16 July 2008

fishing for topics

So I gave blood last month (one of those mobile blood donation clinics in a kitted-out trailer) and got a letter in the mail the other day from Mass General Hospital saying that I was part of a "special" group of people who are CMV negative. Cytomegalovirus is apparently not really risky unless you're a tiny baby or a cancer patient or otherwise immunocompromised. It's carried in bodily fluids (e.g. blood and platelets) and between 50 and 80% of the population has had it (it's just like herpes!).

The letter went on to ask me to become part of a special CMV-negative platelet donor group - the program is called Platelet Pheresis and I think I'm going to do it. Giving blood has never bothered me - I don't feel faint or grossed out and I never seem to be anemic; plus you get free cookies and orange peanut butter crackers! And I always rationalize that I've earned the cookies by giving blood and therefore they aren't fattening, they are just helping me replace the lost blood.

Apparently platelet apheresis takes about 2 1/2 hours - they take the blood out of your arm, grab the platelets from it, and return the rest to you. So you can donate every three days if you want. Not like I have that kind of time, especially given that it's about 45 minutes each way to MGH, but they do Saturday mornings once a month and I could totally manage that.

I know I use this blog to gripe a lot but I do realize that I have been super duper lucky, in my circumstances of birth and life to date. I've had all these huge advantages which in turn allowed me to land my nice well-remunerated interesting white collar job - so it would be nice to do something for someone else. Especially little babies and cancer patients! How can you not want to help them out? And I get cookies!

So that will be my high minded post for this year.

8 comments:

Chris said...

Cara, platelet donors are a very special bunch of people - and hey, helping cancer patients or teeny tiny babies to alleviate pain or avoid serious complications? What a deal! Plus, you usually get to watch a movie while you're sitting there, too. And cookies - woot!

Just be sure to have some extra fluids and calcium either the day before or morning of your donation (to avoid muscle cramps after donating.) You're a good egg for doing this, but we knew that already.

Cara deBeer said...

I'll make sure I drink a bunch of calcium-enriched OJ. Thanks for the tip!

seppaku said...

Wow, good on you for selflessly contributing your bodily components for the less fortunate!

I could never do that. Needles headed my way make me panicky, and my lizard brain rails against the feeling of the blood being sucked out of my veins.

When I worked at the Shitty of Hopelessness, we were all invited to have our bone marrow tested and put into a database. Thing about it was, once you had your marrow checked out you were in the database for LIFE. I couldn't imagine receiving that phone call out of the blue.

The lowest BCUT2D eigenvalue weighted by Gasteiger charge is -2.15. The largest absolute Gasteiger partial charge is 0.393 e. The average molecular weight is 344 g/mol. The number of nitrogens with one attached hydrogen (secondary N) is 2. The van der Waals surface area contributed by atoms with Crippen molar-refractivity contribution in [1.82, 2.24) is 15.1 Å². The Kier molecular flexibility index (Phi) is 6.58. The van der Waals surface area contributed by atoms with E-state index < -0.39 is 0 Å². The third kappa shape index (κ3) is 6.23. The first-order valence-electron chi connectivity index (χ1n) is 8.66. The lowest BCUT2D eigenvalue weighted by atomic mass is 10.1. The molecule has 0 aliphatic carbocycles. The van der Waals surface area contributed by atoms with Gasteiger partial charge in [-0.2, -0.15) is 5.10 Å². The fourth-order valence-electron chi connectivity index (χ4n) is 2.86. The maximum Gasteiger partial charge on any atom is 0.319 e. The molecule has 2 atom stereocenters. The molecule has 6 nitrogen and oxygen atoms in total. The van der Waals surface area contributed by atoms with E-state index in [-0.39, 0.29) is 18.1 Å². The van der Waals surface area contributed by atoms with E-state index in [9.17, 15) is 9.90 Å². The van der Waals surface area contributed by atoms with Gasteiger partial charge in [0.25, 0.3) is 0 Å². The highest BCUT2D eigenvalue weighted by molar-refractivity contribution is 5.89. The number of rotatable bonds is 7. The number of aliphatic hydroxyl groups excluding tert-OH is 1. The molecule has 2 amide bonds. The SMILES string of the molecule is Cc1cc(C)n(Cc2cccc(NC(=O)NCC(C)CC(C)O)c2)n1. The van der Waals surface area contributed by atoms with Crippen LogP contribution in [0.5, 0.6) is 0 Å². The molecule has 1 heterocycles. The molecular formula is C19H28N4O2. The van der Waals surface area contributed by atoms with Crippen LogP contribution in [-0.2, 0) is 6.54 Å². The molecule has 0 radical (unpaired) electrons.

"Hi, please come in for several weeks of immunosuppressive drugs and needles in your bones! Then we'll put you under anaesthesia and split your leg bones open and harvest your marrow."

I suppose its selfish of me, but I'll try to make it up by finding a cure for cancer ASAP.

Cara deBeer said...

So I'll keep donating platelets while you figure out the cure to cancer and we'll both be doing our bit. We'll just need someone else to handle world peace.

I'm not on the bone marrow match list for the same reason - because if you ARE a match, how could you then say no?

Lucky for Zoe that needles don't bother either me or Dave, since she gets a jab every morning at 7.

seppaku said...

Oh, I have no psychosomatic issues with sticking OTHER people or things with needles!

Just none pointed my way, thanks.

My formerly mangy pit bull Jack was supposed to get a big ol' shot of Ivermectin under his skin once a day. Thing was, the Ivermectin had the viscosity of hair gel and required a huge needle with a razor-sharp spaded tip. Now, giving shots to cats is one thing - lots of excess skin and the size differential is such that you can physically overpower them - but dogs, quite another. That pit bull's hide was tough and tight, and he was a stranger to us because we had just pulled him from the city shelter. The instant that needle made contact he whipped his big-ass head around and let us know that, best intentions aside, this injection BS was not happening, not now, not ever.

Luckily I could just squirt the suspension in his food and he gobbled it right up. The interwebs said it tasted horrible, but he didn't care. Of course, this is a dog who eats turnips, spinach, cashews, etc., and who steals whole watermelons and entire bunches of bananas.

Anyway, that's me. Not a compassionate blood giver, but nevertheless always willing to babble on and on about my animals in someone else's blog comments.

Cara deBeer said...

oh yeah, I think Dvae told me you were a vet tech in a former life, so no problem with jabbing other people.

Zoe's needle is so small that sometimes she doesn't notice it going in. Lucky thing, because she is really picky about what she'll eat (unless it's human food) so the Ivermectin thing wouldn't have worked.

Turnips is a new one. Have you seen this dog + sweet potato page?

Kitt said...

Funny. I just gave blood yesterday and saw their "Ask about being a marrow donor" sign. Supposedly they can draw the cells through apharesis now.

Don't you feel special with your fancy platelets?

Debi said...

Cara, sweetie, I think this is terrific. You know I have a soft spot for all blood-donors, so this makes you extra extra-special in my book.